- Heikki
  • David Gould at Dec 12, 2012 at 12:17 pm

    On Wed, 12 Dec 2012 12:27:11 +0100 Andres Freund wrote:
    On 2012-12-12 03:04:19 -0800, David Gould wrote:

    COPY IN loops in heap_multi_insert() extending the table until it fills the
    Heh. Nice one. Did you hit that in practice?
    Yeah, with a bunch of hosts that run postgres on a ramdisk, and that copy
    happens late in the initial setup script for new hosts. The first batch of
    new hosts to be setup with 9.2 filled the ramdisk, oomed and fell over
    within a minute. Since the script setups up a lot of stuff we had no idea
    at first who oomed.
    ISTM this would be fixed with a smaller footprint by just making

    if (PageGetHeapFreeSpace(page) < MAXALIGN(heaptup->t_len) + saveFreeSpace)

    if (!PageIsEmpty(page) &&
    PageGetHeapFreeSpace(page) < MAXALIGN(heaptup->t_len) + saveFreeSpace)

    I think that should work?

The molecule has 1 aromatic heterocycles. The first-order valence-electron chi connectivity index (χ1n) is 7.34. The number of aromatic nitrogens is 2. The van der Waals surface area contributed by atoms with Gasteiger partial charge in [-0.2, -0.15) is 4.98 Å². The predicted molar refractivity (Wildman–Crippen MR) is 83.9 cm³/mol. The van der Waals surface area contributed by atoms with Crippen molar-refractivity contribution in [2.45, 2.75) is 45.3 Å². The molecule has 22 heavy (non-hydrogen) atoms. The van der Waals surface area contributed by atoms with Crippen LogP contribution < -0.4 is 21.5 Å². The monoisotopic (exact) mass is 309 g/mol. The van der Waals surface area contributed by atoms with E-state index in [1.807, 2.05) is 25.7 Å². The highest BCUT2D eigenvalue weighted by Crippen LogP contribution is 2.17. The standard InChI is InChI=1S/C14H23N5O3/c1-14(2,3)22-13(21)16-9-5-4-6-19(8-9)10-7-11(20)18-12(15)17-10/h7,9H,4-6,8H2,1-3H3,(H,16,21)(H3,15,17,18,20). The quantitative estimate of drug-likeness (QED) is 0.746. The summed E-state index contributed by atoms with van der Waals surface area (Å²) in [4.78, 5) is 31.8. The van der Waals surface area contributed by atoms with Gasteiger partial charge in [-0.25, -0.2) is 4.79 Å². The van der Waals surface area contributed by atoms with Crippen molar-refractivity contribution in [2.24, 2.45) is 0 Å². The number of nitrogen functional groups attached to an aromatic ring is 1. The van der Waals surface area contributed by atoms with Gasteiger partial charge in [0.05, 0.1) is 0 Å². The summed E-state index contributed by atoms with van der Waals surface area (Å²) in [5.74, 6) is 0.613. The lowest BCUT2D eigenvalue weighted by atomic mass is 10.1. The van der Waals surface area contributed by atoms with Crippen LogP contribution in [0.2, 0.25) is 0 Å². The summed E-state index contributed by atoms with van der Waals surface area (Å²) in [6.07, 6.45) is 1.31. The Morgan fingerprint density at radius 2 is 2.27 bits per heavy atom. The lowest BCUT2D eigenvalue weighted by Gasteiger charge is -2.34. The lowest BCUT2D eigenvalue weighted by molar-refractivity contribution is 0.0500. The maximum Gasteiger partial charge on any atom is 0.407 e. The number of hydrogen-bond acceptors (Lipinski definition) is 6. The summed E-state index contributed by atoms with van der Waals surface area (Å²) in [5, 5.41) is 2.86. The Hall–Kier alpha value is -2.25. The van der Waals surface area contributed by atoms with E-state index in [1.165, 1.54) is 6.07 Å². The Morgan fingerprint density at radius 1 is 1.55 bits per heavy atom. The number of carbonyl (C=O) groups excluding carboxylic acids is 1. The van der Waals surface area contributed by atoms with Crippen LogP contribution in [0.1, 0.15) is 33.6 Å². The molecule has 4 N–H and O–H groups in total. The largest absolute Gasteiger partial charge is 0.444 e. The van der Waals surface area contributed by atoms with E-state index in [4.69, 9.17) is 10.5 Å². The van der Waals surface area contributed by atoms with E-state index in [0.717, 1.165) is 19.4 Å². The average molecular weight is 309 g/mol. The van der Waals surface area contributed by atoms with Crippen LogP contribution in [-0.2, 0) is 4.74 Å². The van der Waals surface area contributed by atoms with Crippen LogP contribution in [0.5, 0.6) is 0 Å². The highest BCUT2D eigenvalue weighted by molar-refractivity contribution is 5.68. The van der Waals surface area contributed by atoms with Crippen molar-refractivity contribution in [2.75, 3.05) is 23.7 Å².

I like PageIsEmpty() better (and would have used if I I knew), but I'm not
    so crazy about the negation.

    -dg

    --
    David Gould 510 282 0869 daveg@sonic.net
    If simplicity worked, the world would be overrun with insects.
  • Heikki Linnakangas at Dec 12, 2012 at 12:23 pm

    On 12.12.2012 14:17, David Gould wrote:
    On Wed, 12 Dec 2012 12:27:11 +0100
    Andres Freundwrote:
    On 2012-12-12 03:04:19 -0800, David Gould wrote:

    COPY IN loops in heap_multi_insert() extending the table until it fills the
    Heh. Nice one. Did you hit that in practice?
    Yeah, with a bunch of hosts that run postgres on a ramdisk, and that copy
    happens late in the initial setup script for new hosts. The first batch of
    new hosts to be setup with 9.2 filled the ramdisk, oomed and fell over
    within a minute. Since the script setups up a lot of stuff we had no idea
    at first who oomed.
    The bug's been fixed now, but note that huge tuples like this will
    always cause the table to be extended. Even if there are completely
    empty pages in the table, after a vacuum. Even a completely empty
    existing page is not considered spacious enough in this case, because
    it's still too small when you take fillfactor into account, so the